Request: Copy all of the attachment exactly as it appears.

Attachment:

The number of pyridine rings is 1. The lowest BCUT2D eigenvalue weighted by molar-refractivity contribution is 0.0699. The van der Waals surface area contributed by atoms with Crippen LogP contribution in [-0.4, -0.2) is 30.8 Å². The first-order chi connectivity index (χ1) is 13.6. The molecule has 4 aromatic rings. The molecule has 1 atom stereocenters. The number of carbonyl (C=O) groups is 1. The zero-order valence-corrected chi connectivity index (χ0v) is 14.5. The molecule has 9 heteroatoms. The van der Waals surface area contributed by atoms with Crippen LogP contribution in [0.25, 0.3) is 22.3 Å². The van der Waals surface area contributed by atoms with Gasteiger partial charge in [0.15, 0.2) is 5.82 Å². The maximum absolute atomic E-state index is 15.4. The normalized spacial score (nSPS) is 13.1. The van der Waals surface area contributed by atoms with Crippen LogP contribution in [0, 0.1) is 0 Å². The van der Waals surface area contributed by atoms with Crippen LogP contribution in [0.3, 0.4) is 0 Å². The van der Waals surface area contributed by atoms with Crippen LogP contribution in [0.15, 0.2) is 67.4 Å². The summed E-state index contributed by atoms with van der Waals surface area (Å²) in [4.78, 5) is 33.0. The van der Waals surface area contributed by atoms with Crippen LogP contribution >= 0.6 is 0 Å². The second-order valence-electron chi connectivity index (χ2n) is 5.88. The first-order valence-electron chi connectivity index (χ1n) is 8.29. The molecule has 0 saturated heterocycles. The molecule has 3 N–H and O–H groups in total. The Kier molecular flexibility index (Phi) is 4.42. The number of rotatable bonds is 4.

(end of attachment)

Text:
The number of pyridine rings is 1. The lowest BCUT2D eigenvalue weighted by molar-refractivity contribution is 0.0699. The van der Waals surface area contributed by atoms with Crippen LogP contribution in [-0.4, -0.2) is 30.8 Å². The first-order chi connectivity index (χ1) is 13.6. The molecule has 4 aromatic rings. The molecule has 1 atom stereocenters. The number of carbonyl (C=O) groups is 1. The zero-order valence-corrected chi connectivity index (χ0v) is 14.5. The molecule has 9 heteroatoms. The van der Waals surface area contributed by atoms with Crippen LogP contribution in [0.25, 0.3) is 22.3 Å². The van der Waals surface area contributed by atoms with Gasteiger partial charge in [0.15, 0.2) is 5.82 Å². The maximum absolute atomic E-state index is 15.4. The normalized spacial score (nSPS) is 13.1. The van der Waals surface area contributed by atoms with Crippen LogP contribution in [0, 0.1) is 0 Å². The van der Waals surface area contributed by atoms with Crippen LogP contribution in [0.3, 0.4) is 0 Å². The van der Waals surface area contributed by atoms with Crippen LogP contribution in [0.15, 0.2) is 67.4 Å². The summed E-state index contributed by atoms with van der Waals surface area (Å²) in [4.78, 5) is 33.0. The van der Waals surface area contributed by atoms with Crippen LogP contribution >= 0.6 is 0 Å². The second-order valence-electron chi connectivity index (χ2n) is 5.88. The first-order valence-electron chi connectivity index (χ1n) is 8.29. The molecule has 0 saturated heterocycles. The molecule has 3 N–H and O–H groups in total. The Kier molecular flexibility index (Phi) is 4.42. The number of rotatable bonds is 4.